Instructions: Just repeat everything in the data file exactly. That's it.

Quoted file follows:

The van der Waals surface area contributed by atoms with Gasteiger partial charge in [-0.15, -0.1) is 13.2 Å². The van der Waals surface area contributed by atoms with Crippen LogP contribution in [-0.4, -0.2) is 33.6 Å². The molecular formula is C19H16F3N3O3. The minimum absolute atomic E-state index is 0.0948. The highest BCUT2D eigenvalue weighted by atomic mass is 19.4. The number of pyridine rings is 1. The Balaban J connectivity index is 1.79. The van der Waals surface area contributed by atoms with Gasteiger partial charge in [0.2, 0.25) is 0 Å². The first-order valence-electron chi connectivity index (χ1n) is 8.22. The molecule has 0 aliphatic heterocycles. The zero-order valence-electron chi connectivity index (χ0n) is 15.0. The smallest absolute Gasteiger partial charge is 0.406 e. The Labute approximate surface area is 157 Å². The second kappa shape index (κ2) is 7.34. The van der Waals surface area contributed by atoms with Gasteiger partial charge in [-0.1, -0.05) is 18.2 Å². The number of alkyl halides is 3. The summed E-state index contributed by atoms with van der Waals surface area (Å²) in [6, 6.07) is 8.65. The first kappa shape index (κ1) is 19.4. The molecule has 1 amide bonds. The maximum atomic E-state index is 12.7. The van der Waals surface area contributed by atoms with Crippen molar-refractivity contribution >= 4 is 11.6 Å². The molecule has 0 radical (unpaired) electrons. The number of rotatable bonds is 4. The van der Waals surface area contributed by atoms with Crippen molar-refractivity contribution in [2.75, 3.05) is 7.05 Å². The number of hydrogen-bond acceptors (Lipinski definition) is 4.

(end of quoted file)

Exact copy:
The van der Waals surface area contributed by atoms with Gasteiger partial charge in [-0.15, -0.1) is 13.2 Å². The van der Waals surface area contributed by atoms with Crippen LogP contribution in [-0.4, -0.2) is 33.6 Å². The molecular formula is C19H16F3N3O3. The minimum absolute atomic E-state index is 0.0948. The highest BCUT2D eigenvalue weighted by atomic mass is 19.4. The number of pyridine rings is 1. The Balaban J connectivity index is 1.79. The van der Waals surface area contributed by atoms with Gasteiger partial charge in [0.2, 0.25) is 0 Å². The first-order valence-electron chi connectivity index (χ1n) is 8.22. The molecule has 0 aliphatic heterocycles. The zero-order valence-electron chi connectivity index (χ0n) is 15.0. The smallest absolute Gasteiger partial charge is 0.406 e. The Labute approximate surface area is 157 Å². The second kappa shape index (κ2) is 7.34. The van der Waals surface area contributed by atoms with Gasteiger partial charge in [-0.1, -0.05) is 18.2 Å². The number of alkyl halides is 3. The summed E-state index contributed by atoms with van der Waals surface area (Å²) in [6, 6.07) is 8.65. The first kappa shape index (κ1) is 19.4. The molecule has 1 amide bonds. The maximum atomic E-state index is 12.7. The van der Waals surface area contributed by atoms with Crippen molar-refractivity contribution >= 4 is 11.6 Å². The molecule has 0 radical (unpaired) electrons. The number of rotatable bonds is 4. The van der Waals surface area contributed by atoms with Crippen molar-refractivity contribution in [2.75, 3.05) is 7.05 Å². The number of hydrogen-bond acceptors (Lipinski definition) is 4.